Adding a blur pass requires that we no longer blend the reflection sample directly but rather store the calculated alpha in the output pixel. Sending the raw reflection sample and calculated alpha through to the blur enables blurring of the alpha value, nicely softening the edges of reflected geometry. Once the two separable passes of the blur are complete a final simple shader blends the blurred sample with the original frame buffer sample using the (now blurred) alpha value we calculated in the ray trace pass.
The diffuse reflection sample interface (Figures 9 and
To ensure that you have completed the writing process flawlessly feel free to use a self- reflective essay sample, which will serve as a guide to you.
Annotated student reflection sample: Faculty of Business
Rather than taking a single reflection sample for fully glossy surfaces, blurry raytracing works by blending multiple samples, distributed in a cone shape around the outward ray direction. The more samples that are taken, the smoother looking the result will be, at the expense of extra render time.
Annotated student reflection sample: Faculty of Health (Psychology)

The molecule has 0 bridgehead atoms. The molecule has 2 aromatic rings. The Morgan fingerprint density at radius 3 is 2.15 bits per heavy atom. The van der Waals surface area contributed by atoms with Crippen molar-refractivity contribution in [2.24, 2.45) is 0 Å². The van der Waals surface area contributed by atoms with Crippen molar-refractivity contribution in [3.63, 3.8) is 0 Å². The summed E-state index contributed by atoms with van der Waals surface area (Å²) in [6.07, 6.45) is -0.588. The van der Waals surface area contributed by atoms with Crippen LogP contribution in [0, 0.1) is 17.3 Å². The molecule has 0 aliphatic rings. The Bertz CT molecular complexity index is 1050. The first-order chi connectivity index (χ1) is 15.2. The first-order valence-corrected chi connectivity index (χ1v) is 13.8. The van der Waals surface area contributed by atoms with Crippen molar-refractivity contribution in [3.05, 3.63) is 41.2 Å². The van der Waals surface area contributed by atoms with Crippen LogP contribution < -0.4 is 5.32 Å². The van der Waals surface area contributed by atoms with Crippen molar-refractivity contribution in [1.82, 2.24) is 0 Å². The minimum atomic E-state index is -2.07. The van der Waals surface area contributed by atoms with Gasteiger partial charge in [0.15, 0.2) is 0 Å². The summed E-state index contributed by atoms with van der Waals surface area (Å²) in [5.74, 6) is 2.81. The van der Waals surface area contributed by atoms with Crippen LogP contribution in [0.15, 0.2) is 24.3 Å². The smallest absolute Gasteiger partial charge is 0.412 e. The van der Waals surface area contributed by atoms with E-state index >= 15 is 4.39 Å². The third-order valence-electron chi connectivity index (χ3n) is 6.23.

In this tutorial I will focuse on giving you the basic technical background of DMC sampler, but before we go into any technical details about DMC sampler, we will go over alternative sampler integrated in VRay, Adaptive Subdivision sampler. I won't be mentioning fixed sampler technique since it's pretty straight forward and in case you don't know how Fixed sampler works, it will be easy to figure out from gained knowledge. Adaptive Subdivision sampling is a technique used in almost every other biased render engine on market. It's relatively old technique and behaves very good in most of the cases. It will give you clean and well sampled image, it's perfect for rendering still images, but compared to DMC sampler it usually oversamples image in places where you can make it even with lower number of glossy reflection samples (for example). As I said, subdivision sampler can be found in most of the competitive biased render engines but it seams to me like some of these engines, based on positive user experience from VRay, are jumping on board and delivering some similar sampling algorithms like DMC. There is one render, that I know, that is using similar technique to DMC and both renders are more and more being used in high end production environments for this reason ... DMC is by far the best raytracing based technique to get in camera depth of field and 3D motion blur with reasonable render times.The reason why this is useful is that in the scenes with 3D DOF, Motion Blur, a lot of glossy reflections etc... Vray will try to cast minimum number of samples needed to get a clean result. In these kinds of situations it's best to keep DMC values really high... and if needed, you can always go into the scene materials and tweak those individually where needed. Usually, when object is in motion and is blurred you don't need to cast so many reflection samples in its material because everything is gonna be smeared in the end. Subdivision sampler doesn't know this and will try to cast high number of samples for every eye sample, even if that glossy reflection color doesn't play big influence in final result. Next example is one simple case where I used Adaptive subdivision sampler and DMC sampler and you can clearly see how DMC sampler outperforms Adaptive Subdivision.